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Software trials abound, but marketing management is lacking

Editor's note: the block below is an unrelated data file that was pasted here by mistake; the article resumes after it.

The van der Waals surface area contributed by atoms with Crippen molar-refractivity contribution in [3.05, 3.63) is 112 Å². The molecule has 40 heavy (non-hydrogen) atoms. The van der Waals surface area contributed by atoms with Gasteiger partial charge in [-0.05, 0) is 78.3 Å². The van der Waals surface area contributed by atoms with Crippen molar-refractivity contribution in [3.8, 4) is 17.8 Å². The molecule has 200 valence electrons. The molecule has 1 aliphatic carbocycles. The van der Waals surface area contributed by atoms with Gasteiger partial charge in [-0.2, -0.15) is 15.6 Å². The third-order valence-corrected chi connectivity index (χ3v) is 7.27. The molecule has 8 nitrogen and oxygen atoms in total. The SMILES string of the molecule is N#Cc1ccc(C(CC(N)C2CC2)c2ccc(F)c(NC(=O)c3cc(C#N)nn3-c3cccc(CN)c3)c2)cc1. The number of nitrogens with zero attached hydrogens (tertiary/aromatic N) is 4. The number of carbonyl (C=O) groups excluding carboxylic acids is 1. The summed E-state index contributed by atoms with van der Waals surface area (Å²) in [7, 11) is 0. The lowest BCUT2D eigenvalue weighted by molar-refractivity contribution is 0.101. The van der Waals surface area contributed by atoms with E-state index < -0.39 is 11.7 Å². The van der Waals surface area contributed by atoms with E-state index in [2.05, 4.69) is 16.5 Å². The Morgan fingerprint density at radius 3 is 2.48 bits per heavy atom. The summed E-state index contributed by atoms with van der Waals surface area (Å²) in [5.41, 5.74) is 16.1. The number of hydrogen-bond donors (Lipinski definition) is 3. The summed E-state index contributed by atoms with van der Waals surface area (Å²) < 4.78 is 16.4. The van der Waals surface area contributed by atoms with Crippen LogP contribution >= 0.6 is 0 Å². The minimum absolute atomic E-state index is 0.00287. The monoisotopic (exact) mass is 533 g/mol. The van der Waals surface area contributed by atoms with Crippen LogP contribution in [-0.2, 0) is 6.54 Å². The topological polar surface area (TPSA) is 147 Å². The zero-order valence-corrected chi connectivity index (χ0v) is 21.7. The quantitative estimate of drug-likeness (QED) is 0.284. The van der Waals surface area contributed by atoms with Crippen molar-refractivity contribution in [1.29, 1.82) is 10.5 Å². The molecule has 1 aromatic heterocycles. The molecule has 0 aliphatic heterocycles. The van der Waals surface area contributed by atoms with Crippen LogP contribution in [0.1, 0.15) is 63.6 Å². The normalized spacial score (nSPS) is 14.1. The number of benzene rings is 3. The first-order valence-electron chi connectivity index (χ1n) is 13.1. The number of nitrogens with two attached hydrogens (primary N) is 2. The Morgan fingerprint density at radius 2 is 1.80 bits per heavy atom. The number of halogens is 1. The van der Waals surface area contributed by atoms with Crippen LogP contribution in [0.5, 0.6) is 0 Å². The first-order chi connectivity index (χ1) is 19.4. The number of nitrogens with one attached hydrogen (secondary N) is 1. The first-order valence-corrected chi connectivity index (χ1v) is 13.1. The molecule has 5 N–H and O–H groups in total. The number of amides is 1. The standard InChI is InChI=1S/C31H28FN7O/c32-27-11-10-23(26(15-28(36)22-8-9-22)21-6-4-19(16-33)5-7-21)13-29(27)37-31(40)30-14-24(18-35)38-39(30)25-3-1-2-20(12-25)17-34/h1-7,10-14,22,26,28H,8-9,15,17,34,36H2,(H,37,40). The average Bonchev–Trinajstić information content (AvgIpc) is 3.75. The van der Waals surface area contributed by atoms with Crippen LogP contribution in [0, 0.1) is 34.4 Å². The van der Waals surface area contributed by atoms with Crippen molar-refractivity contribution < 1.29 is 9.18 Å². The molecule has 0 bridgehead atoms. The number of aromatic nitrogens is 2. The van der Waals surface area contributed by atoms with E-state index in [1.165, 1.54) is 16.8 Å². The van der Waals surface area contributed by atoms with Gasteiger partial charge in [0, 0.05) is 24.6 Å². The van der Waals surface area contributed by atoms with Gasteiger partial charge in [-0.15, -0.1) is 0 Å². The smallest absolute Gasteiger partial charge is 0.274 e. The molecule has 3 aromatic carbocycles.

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Before purchasing software, IT decision-makers often use demos or free trial versions to determine if an application suits their needs. However, a surprising number of software companies that offer such “try before you buy” deals aren't doing much to manage the process and so may be missing conversions and risking longtime customer loyalty. Those are the findings of a recent study by customer-engagement company Totango, which sought to determine how companies offering cloud-based software track prospect activity and encourage trial users to make a purchase. The results were not encouraging: Among the 10 software companies Totango tracked by signing up for their software demos, six were what Totango termed “oblivious” that Totango wasn't using their products after registering to do so. Some companies sent generic emails that were introductions to the app (how-tos), while others sent irrelevant emails, such as conference promotions. Further, the volume and engagement levels of email communications during the trial period were lacking: Seven of the 10 companies didn't bother to send a single personal email from a sales rep encouraging Totango to sign up after the demo period had ended, instead relying on automated messages. “We were surprised to see how little contextual and personal interaction there was,” said Dominique Levin, CMO at Totango. “As an industry as a whole, these companies were just focused on getting customers in the door, and then they dropped the ball.” Levin said that the trial model has become an increasingly common way to market cloud-based software. Totango itself conducted an online poll in February of 550 enterprise-size companies offering cloud-based software and found that 44% offered a free trial after which the software was disabled. Seventeen percent offer the “freemium” model where the prospect can use a limited version indefinitely or pay for a version offering more features. “But much of the process seems immature and not well managed,” Levin said. The reason, she added, may be due to the rapid rise of the empowered customer, who now insists on trials. Software marketers are complying, but may not understand how to do it right. “The onus of paying upfront for software is no longer on the user,” Levin said. “It's now the software companies' responsible to make customers happy. It's new, and companies have to change to accommodate themselves to this new model.” The best-performing companies in Totango's trial software study were aware that after registration their products were not used and reached out to prospects with various support solutions. The most helpful included the emails and phone numbers of coaches or “customer success” reps. Totango also gauged what it called “sign-up friction”—that is, how easy or difficult it was to actually register for the software trial. Totango judged the best companies to be ones that demanded fewer sign-up options and registration fields. After registration, Totango gauged the effectiveness of follow-up emails. The best were from real people who sounded sincerely interested in the prospective user, provided instructions on getting started and suggested ways the trial user could contact the company, even from another country.
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